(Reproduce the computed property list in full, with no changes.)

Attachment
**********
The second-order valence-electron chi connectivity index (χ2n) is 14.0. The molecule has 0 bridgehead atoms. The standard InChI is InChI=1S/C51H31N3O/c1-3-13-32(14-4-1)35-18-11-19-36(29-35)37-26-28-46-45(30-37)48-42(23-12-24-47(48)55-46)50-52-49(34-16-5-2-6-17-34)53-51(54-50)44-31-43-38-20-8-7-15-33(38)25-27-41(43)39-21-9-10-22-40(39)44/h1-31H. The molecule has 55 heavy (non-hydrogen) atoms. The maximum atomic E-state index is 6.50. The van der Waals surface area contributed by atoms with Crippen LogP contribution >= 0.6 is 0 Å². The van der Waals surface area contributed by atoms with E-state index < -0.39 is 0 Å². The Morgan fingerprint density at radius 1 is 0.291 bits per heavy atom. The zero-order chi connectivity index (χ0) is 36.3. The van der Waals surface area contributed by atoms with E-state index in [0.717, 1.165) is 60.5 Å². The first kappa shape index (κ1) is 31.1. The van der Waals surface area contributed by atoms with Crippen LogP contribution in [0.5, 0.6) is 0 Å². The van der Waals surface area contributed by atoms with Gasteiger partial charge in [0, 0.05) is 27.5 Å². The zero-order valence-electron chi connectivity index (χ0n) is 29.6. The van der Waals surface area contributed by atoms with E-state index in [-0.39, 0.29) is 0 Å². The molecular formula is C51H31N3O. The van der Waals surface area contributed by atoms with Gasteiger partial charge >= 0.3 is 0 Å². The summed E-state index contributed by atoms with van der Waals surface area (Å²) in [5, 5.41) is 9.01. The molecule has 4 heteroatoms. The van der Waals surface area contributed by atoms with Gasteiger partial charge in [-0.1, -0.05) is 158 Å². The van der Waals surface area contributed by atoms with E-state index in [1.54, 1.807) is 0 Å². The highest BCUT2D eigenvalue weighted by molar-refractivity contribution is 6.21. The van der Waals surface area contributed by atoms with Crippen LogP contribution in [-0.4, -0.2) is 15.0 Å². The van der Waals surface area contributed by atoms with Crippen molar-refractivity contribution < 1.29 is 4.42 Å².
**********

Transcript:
The second-order valence-electron chi connectivity index (χ2n) is 14.0. The molecule has 0 bridgehead atoms. The standard InChI is InChI=1S/C51H31N3O/c1-3-13-32(14-4-1)35-18-11-19-36(29-35)37-26-28-46-45(30-37)48-42(23-12-24-47(48)55-46)50-52-49(34-16-5-2-6-17-34)53-51(54-50)44-31-43-38-20-8-7-15-33(38)25-27-41(43)39-21-9-10-22-40(39)44/h1-31H. The molecule has 55 heavy (non-hydrogen) atoms. The maximum atomic E-state index is 6.50. The van der Waals surface area contributed by atoms with Crippen LogP contribution >= 0.6 is 0 Å². The van der Waals surface area contributed by atoms with E-state index < -0.39 is 0 Å². The Morgan fingerprint density at radius 1 is 0.291 bits per heavy atom. The zero-order chi connectivity index (χ0) is 36.3. The van der Waals surface area contributed by atoms with E-state index in [0.717, 1.165) is 60.5 Å². The first kappa shape index (κ1) is 31.1. The van der Waals surface area contributed by atoms with Crippen LogP contribution in [0.5, 0.6) is 0 Å². The van der Waals surface area contributed by atoms with Gasteiger partial charge in [0, 0.05) is 27.5 Å². The zero-order valence-electron chi connectivity index (χ0n) is 29.6. The van der Waals surface area contributed by atoms with E-state index in [-0.39, 0.29) is 0 Å². The molecular formula is C51H31N3O. The van der Waals surface area contributed by atoms with Gasteiger partial charge >= 0.3 is 0 Å². The summed E-state index contributed by atoms with van der Waals surface area (Å²) in [5, 5.41) is 9.01. The molecule has 4 heteroatoms. The van der Waals surface area contributed by atoms with Gasteiger partial charge in [-0.1, -0.05) is 158 Å². The van der Waals surface area contributed by atoms with E-state index in [1.54, 1.807) is 0 Å². The highest BCUT2D eigenvalue weighted by molar-refractivity contribution is 6.21. The van der Waals surface area contributed by atoms with Crippen LogP contribution in [-0.4, -0.2) is 15.0 Å². The van der Waals surface area contributed by atoms with Crippen molar-refractivity contribution < 1.29 is 4.42 Å².